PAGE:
Why It's Difficult to Answer This 'Simple' Question About My Dying Mother
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How is your mom doing?
Most who know me know my mom is sick. Most know she has a rare brain disease. So why do I cringe so much at this question?
How should I answer?
Do I say…
Mom fell today, but it is OK because she can still walk with a walker. Mom cannot climb the stairs anymore, so we had to get a chairlift. Mom had another part of her brain affected and now she cannot walk. We got a hospital bed for downstairs; now the chairlift is not needed. Hospice has increased their visits. Mom now must have thickened liquids, and soft foods. Mom also must have her medications crushed.
Do I tell them about my interactions?
Do I say…
Mom listened to my stories today that I have told her repeatedly, like it was her first time hearing it. Mom listened as I talked about my own children, her grandchildren, but I could see she in her eyes she did not remember who they were. Mom smiled, but it was not the same old smile I used to know.
Mom cringed as I brushed her hair because she does not like being touched. She pulled away as I reached over to hold her hand because unexpected movements frighten her. Mom’s myoclonus is greater now. She looks like she is conducting an orchestra — but her hallucinations are a little better, and they do not frighten her as much.
Mom is dying. Every day is something new.
I am a nurse and I know the smells of sickness and death. I can see and smell it when I visit her. I can see the new slouch and the trouble holding her head and torso straight. I can see the drooling from her mouth that was not there yesterday. The silence of her not talking tells me her brain has died some more. It’s harder to transfer her from bed to wheelchair because she just cannot balance. I know bedbound status will come soon. Sleep is a popular pastime. Eating is less and drinking is a chore.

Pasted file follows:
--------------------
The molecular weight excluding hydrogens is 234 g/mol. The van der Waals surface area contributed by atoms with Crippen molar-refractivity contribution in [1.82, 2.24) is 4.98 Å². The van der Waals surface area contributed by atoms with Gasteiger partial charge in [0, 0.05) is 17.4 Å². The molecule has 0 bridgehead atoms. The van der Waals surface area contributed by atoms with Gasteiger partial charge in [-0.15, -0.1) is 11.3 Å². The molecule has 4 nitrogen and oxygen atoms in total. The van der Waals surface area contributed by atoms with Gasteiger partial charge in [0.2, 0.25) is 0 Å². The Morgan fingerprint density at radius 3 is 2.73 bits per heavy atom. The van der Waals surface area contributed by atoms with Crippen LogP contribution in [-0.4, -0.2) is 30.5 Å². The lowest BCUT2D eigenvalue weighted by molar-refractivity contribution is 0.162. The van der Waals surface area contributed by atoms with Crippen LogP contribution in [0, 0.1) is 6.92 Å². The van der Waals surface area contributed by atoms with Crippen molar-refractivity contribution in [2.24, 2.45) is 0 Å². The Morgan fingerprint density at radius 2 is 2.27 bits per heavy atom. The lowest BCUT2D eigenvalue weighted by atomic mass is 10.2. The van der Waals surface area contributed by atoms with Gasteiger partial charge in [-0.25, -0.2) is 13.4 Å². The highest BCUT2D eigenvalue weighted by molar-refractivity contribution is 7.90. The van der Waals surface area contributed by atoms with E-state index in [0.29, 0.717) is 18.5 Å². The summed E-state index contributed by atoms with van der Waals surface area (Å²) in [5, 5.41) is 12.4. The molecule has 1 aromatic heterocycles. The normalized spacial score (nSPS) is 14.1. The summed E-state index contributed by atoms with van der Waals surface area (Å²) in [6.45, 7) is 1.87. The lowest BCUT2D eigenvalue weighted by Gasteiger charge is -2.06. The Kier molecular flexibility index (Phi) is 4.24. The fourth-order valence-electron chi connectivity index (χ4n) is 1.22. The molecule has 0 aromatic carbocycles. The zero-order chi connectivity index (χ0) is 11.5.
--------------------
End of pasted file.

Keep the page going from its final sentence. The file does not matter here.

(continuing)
She hates to see me cry, so to stop the tears I go into what I call “nurse mode.”
Are you propped up and comfortable? Are you in any pain? Have you been turned? Are you clean? No sores on your skin?
Here, let me wash your hair, put lotion on, feed you your snack. Let me help you, mom, let me help you… because by helping you, it keeps me busy and pushes my emotions away. And then I will not cry — not yet, not until my drive home.
How is my mom? Mom is dying and dying fast.
As a nurse, I help many patients with their illnesses. I help sickness disappear and help people get well. I just cannot do that for my own mom. Mom’s disease is terminal. She has a rare condition, Creutzfeldt-Jakob disease.
I have seen many diseases and lots of death in my job, but have never experienced something like this. Creutzfeldt-Jakob disease affects literally one in 1,000,000 individuals. I always knew my mom was special, and I always called her “one in a million.” I did not need this disease to prove it.
So how do I answer, “How is your mom doing?”
I always just say, “Mom is doing fine.”
With that answer I know I am still telling the truth. Mom is fine. She is still eating a little. She is still smiling, still letting me hold her hand, still able to talk and still listens to my stories.
Mom has no pain. Mom is fine. She is still breathing; she is still with me today.
And for that I am entirely thankful.
Even knowing the quick, horrid course this disease takes. I am thankful for every day I have with with mom.
Mom is fine.